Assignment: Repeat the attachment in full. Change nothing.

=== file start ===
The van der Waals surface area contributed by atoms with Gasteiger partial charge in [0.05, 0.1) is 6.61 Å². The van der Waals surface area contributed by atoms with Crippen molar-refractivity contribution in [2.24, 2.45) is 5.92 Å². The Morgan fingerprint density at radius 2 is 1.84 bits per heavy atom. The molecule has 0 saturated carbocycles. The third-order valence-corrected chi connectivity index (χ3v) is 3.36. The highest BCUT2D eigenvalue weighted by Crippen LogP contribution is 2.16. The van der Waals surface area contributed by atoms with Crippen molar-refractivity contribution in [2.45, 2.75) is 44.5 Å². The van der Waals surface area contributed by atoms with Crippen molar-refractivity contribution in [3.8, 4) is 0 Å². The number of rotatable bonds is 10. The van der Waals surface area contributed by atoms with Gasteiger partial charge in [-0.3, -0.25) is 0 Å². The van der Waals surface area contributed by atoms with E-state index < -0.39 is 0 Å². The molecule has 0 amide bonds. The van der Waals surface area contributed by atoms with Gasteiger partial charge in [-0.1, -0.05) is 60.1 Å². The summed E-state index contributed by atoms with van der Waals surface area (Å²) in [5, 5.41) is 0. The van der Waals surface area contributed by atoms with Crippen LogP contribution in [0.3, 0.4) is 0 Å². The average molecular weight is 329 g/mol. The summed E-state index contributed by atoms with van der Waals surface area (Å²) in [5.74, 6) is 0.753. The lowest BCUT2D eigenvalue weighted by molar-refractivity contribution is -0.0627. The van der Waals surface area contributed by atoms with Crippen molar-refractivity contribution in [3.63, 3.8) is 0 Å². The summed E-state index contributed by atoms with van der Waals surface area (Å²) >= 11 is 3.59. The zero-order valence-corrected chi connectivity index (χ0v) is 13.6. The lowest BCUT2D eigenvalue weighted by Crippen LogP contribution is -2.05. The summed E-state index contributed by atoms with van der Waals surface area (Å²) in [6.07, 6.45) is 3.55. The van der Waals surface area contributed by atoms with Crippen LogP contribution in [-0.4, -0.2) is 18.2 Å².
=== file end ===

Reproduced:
The van der Waals surface area contributed by atoms with Gasteiger partial charge in [0.05, 0.1) is 6.61 Å². The van der Waals surface area contributed by atoms with Crippen molar-refractivity contribution in [2.24, 2.45) is 5.92 Å². The Morgan fingerprint density at radius 2 is 1.84 bits per heavy atom. The molecule has 0 saturated carbocycles. The third-order valence-corrected chi connectivity index (χ3v) is 3.36. The highest BCUT2D eigenvalue weighted by Crippen LogP contribution is 2.16. The van der Waals surface area contributed by atoms with Crippen molar-refractivity contribution in [2.45, 2.75) is 44.5 Å². The van der Waals surface area contributed by atoms with Crippen molar-refractivity contribution in [3.8, 4) is 0 Å². The number of rotatable bonds is 10. The van der Waals surface area contributed by atoms with Gasteiger partial charge in [-0.3, -0.25) is 0 Å². The van der Waals surface area contributed by atoms with E-state index < -0.39 is 0 Å². The molecule has 0 amide bonds. The van der Waals surface area contributed by atoms with Gasteiger partial charge in [-0.1, -0.05) is 60.1 Å². The summed E-state index contributed by atoms with van der Waals surface area (Å²) in [5, 5.41) is 0. The van der Waals surface area contributed by atoms with Crippen LogP contribution in [0.3, 0.4) is 0 Å². The average molecular weight is 329 g/mol. The summed E-state index contributed by atoms with van der Waals surface area (Å²) in [5.74, 6) is 0.753. The lowest BCUT2D eigenvalue weighted by molar-refractivity contribution is -0.0627. The van der Waals surface area contributed by atoms with Crippen molar-refractivity contribution in [3.63, 3.8) is 0 Å². The summed E-state index contributed by atoms with van der Waals surface area (Å²) >= 11 is 3.59. The zero-order valence-corrected chi connectivity index (χ0v) is 13.6. The lowest BCUT2D eigenvalue weighted by Crippen LogP contribution is -2.05. The summed E-state index contributed by atoms with van der Waals surface area (Å²) in [6.07, 6.45) is 3.55. The van der Waals surface area contributed by atoms with Crippen LogP contribution in [-0.4, -0.2) is 18.2 Å².